I will admit that there are a few obvious reasons why beer and babies might not necessarily be the match made in heaven that I am about to suggest. Firstly, all that beer or wine hanging around can easily be drank both by parent and child. Rather than just mutter some sort of recognition to that fact under my breath I feel I should at least nod to responsible drinking and the virtues of the word “no” in response to a child wishing to make their way through your stash. I should also state that it’s illegal to give booze to the under 5’s. Of course I’m also not that I’m suggesting your next bit of family time for the over 5’s involves Peppa Pig drinking games or that you call your next brew a child friendly Iggle Piggle pale ale to consume only “in the beer garden”. No, I’m simply suggesting that there are some transferable skills that the good brewer will develop.
Firstly, cleanliness almost to the point of obsession. Anyone who has rendered a day’s work and a big pile of money into vinegar will almost certainly have learned the hard way that bacteria can really mess things up. As of course too will anyone who has a baby that has caught a stomach bug. The brewer will not only know which methods of sterilization work the best for them and which products to use but they will have them in quantity. Star san, for example, is approved by the FDA and is great for sterilizing bottles and Milton here in the UK can be used on beer bottles as well as baby bottles.
That said, your child is not the same as a batch of beer (breaking news) and will not only cope pretty well with a bit of dirt but they may even thrive on it. Just be sure not to let your child play with a raw chicken or let them lick the toilet bowl and I’m sure they will be ok.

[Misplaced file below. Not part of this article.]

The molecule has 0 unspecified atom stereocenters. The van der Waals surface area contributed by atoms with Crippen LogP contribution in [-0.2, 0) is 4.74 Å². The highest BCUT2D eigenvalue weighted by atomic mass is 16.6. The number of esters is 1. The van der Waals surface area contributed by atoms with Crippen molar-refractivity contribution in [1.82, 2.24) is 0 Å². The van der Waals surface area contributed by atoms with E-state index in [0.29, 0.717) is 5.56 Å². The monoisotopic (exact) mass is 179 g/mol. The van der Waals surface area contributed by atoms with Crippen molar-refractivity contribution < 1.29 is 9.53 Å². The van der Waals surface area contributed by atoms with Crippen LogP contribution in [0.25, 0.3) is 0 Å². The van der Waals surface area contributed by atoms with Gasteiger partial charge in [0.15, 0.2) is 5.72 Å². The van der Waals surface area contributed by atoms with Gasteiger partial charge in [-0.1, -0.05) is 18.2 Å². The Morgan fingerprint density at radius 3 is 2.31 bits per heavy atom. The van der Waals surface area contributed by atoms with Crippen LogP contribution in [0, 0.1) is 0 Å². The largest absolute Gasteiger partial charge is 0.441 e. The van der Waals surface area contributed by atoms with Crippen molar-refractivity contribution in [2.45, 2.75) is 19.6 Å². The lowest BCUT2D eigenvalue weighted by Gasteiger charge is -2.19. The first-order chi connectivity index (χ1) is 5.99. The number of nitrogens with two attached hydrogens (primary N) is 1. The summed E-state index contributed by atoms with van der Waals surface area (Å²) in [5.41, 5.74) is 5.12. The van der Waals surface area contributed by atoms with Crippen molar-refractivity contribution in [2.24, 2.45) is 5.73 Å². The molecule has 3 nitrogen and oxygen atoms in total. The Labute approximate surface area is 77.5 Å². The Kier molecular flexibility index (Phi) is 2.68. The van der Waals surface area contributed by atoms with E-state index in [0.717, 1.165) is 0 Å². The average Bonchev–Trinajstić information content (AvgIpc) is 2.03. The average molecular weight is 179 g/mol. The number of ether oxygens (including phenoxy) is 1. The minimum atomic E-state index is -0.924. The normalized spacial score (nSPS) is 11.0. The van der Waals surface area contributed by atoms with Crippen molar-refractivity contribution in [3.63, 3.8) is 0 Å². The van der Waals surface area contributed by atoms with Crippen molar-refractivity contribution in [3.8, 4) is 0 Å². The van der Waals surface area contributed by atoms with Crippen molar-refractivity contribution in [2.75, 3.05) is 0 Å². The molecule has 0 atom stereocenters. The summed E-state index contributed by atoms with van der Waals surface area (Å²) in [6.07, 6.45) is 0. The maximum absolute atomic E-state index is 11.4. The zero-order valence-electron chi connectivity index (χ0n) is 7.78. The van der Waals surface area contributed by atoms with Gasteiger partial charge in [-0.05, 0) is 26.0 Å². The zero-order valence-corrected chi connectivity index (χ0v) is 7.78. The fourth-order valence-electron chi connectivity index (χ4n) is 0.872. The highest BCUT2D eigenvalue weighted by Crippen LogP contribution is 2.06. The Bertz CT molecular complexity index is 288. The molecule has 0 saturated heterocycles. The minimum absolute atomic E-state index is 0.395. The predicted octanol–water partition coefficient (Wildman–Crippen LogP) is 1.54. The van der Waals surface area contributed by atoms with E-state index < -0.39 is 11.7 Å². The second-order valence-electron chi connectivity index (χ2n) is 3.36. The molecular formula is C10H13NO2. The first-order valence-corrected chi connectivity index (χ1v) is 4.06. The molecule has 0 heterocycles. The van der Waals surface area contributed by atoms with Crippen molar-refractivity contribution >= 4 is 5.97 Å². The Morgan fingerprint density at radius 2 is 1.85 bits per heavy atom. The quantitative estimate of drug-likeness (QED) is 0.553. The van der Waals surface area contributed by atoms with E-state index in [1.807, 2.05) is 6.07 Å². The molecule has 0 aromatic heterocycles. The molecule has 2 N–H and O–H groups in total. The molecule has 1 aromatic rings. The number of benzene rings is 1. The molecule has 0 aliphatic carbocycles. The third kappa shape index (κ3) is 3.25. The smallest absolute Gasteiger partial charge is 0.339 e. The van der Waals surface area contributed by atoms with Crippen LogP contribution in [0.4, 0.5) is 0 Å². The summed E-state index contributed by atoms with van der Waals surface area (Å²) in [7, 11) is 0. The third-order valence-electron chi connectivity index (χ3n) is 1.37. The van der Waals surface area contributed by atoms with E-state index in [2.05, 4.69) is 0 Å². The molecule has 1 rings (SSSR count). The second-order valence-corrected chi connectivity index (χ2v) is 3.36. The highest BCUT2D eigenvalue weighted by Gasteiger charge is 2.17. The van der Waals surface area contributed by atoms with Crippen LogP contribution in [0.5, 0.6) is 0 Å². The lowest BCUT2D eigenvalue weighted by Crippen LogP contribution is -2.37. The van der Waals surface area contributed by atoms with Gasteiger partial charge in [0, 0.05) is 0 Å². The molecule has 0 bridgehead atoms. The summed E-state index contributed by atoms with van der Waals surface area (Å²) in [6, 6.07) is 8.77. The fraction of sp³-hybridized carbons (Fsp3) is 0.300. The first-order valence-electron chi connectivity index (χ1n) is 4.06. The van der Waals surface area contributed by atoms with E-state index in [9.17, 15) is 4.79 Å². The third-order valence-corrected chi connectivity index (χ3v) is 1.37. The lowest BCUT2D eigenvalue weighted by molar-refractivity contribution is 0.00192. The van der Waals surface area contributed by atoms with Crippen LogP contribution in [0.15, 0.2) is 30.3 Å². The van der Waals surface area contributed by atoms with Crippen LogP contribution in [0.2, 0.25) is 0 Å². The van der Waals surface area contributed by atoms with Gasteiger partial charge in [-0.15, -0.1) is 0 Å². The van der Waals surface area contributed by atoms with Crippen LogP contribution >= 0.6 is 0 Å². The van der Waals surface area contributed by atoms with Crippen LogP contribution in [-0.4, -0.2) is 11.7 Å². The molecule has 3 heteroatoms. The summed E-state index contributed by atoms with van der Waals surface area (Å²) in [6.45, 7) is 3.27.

Beer wasn’t brewed in a day, it takes patience to make a decent beer. A brew day is called
so as it does take about a day to make an all grain beer. That’s quite a bit of dedication. What you don’t always hear about babies is that at first you might get it wrong and your baby will tell you so. You have to be patient to sit through a marathon 4am windy/colic session. It is extremely rewarding being a parent but you do have to be patient to be able to sit through the worst and appreciate the best.
A good brewer will have a great eye for detail and will know that doing something slightly different like treating the water, tweaking the hop schedule, using a different yeast or brewing at different temperatures can often make the most amazing difference. As too can doing things a bit different with your child; many things that we take for granted are totally new to them. Saying hello in as many different voices as possible seems to keep my baby fascinated for hours!
The eye for details carry onto the fermenting stage too if you want to brew good beer. In the first few weeks of my son’s life too I had 3 batches of beer brewing. This means I wanted to keep the house at 20°c-22°c (68 to 72 °F). And what’s the ideal temperature for a newborn? 18-20°c. Funnily enough my beer ferments in the room at will also become the nursery when my son gets his own room, which means I am already adapted at keeping that room at the ideal temperature whatever the weather.
But brewers also have a last very valuable skill, they know how to love one of their own creations. None of us would continue to brew if we didn’t love what we made, that’s not to say that we don’t some just love the process. But watching your beer or baby being enjoyed by friends and family. Seeing the joy he/she or it brings to them (not to mention yourself) is a great feeling and when you remind yourself that it would not be possible without your input then it can be all the more fulfilling.